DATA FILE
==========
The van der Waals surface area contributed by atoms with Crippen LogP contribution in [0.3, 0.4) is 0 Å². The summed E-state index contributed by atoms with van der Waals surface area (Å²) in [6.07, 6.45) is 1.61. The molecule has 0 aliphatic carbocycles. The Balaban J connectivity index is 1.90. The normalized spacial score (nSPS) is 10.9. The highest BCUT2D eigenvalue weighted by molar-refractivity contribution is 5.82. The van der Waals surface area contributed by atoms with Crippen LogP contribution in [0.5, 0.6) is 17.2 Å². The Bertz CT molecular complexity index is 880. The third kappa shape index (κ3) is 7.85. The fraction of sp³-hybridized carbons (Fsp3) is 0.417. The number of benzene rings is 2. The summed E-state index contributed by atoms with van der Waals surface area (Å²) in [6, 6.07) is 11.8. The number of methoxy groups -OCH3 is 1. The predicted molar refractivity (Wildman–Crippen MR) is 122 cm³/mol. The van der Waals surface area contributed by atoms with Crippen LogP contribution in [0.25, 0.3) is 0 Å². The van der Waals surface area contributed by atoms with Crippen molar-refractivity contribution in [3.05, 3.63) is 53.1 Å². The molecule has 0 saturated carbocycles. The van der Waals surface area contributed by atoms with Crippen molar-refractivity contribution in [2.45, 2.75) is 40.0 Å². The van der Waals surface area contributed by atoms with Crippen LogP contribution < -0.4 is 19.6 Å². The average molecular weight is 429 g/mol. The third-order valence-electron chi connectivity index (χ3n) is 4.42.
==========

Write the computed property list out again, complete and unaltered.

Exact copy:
The van der Waals surface area contributed by atoms with Crippen LogP contribution in [0.3, 0.4) is 0 Å². The summed E-state index contributed by atoms with van der Waals surface area (Å²) in [6.07, 6.45) is 1.61. The molecule has 0 aliphatic carbocycles. The Balaban J connectivity index is 1.90. The normalized spacial score (nSPS) is 10.9. The highest BCUT2D eigenvalue weighted by molar-refractivity contribution is 5.82. The van der Waals surface area contributed by atoms with Crippen LogP contribution in [0.5, 0.6) is 17.2 Å². The Bertz CT molecular complexity index is 880. The third kappa shape index (κ3) is 7.85. The fraction of sp³-hybridized carbons (Fsp3) is 0.417. The number of benzene rings is 2. The summed E-state index contributed by atoms with van der Waals surface area (Å²) in [6, 6.07) is 11.8. The number of methoxy groups -OCH3 is 1. The predicted molar refractivity (Wildman–Crippen MR) is 122 cm³/mol. The van der Waals surface area contributed by atoms with Crippen LogP contribution in [0.25, 0.3) is 0 Å². The van der Waals surface area contributed by atoms with Crippen molar-refractivity contribution in [3.05, 3.63) is 53.1 Å². The molecule has 0 saturated carbocycles. The van der Waals surface area contributed by atoms with Crippen molar-refractivity contribution in [2.45, 2.75) is 40.0 Å². The van der Waals surface area contributed by atoms with Crippen LogP contribution < -0.4 is 19.6 Å². The average molecular weight is 429 g/mol. The third-order valence-electron chi connectivity index (χ3n) is 4.42.